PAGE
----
Who Owns Ask com
[For a quick answer see example sentences 11 and 12.]
For the time being, I decide without asking any grammar. For me a single 'What? ' only be nominative or accusative, but not dative:
1 * what does the weak script not affect? - Answer: the tension
On the other hand, since there is no communicative reason to ask such a question, there is a dativeWhat no real need either.
Also the free-standing indefinite pronoun 'something'As a dative object - unlike behind a dative-demanding preposition - is at least questionable [see note 1]:
2 * /? He tried to avoid something that was lying on the road
Is reversed 'who?' 'whom?' 'whom? ' in all cases in which one understands these question pronouns in relation to persons can, interpreted as a question about a person:
3 who can you not follow?
would rather be interpreted as
4 which person can you not follow in their argumentative train of thought?
5 what evidence cannot you follow?
The question would be whether societies (groups of persons), corporations, organizations are not also understood as person-analogous - i.e. as non-objective - and with 'who who whom'can be addressed.
On the other hand, the system of question and indefinite pronouns related to things has spaces for me [see Notes 1 and 2]. Again can 'whose? ' however, they can also be used in relation to genitive objects:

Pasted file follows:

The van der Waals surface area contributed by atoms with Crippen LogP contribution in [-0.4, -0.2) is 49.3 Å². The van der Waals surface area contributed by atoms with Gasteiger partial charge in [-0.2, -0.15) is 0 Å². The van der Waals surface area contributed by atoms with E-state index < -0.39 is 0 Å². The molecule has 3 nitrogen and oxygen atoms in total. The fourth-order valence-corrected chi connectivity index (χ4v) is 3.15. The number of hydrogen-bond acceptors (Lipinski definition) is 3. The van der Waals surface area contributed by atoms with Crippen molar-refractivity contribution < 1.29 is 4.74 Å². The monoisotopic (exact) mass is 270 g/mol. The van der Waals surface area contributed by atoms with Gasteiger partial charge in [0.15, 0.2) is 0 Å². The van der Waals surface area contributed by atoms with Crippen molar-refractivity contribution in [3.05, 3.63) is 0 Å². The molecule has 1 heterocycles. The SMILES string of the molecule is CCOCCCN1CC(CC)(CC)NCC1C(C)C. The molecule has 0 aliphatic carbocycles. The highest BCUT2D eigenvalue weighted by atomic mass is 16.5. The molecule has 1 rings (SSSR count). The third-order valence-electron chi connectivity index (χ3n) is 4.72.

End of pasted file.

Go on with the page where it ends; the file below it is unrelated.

6 of what was he accused?
However, such objects are (often?) In a contiguity relationship with personal authors.
7 who do you still remember?
understood in relation to a person or thing could be contextual; the sentence is stylistically 'lifted' and sounds artificial nowadays, one would rather ask
8 what / what do you still remember?
9 who do you remember?
Possibly correct, but stylistically broken over the knee, questions about factual dates sound like 'what thing' / 'what thing'. Such questions are thought up by grammarians, they do not occur in natural language. The meaning 'something'in the dative can (often?) with'a thing'are reproduced:
10 he tried to avoid something (or: an object) on the road
With the requested sentences, I only see the following options:
11 Which vehicle are you following?
or, since a not free-standing 'What'' can also be used after a preposition in the dative, you can use another verb followed by a prepositional object:
12 What are you after?
[Note 1] In the Duden grammar 2006 it says on p. 323 under margin no. 419: "The indefinite (...) something (...) does not receive any inflection endings (...) It occurs as an article word and pronoun in the nominative and accusative as well as after prepositions (including those with the dative) (...) "
[Note 2] The Duden grammar from 2006 writes on p. 314 under margin no. 406: "There is a gap in the question of inanimate dative objects, you have to make do with paraphrase: * Who is this house like? (Can only be used as a dative from who can be understood as a question about a person. Possible solution: What is this house comparable to?) "
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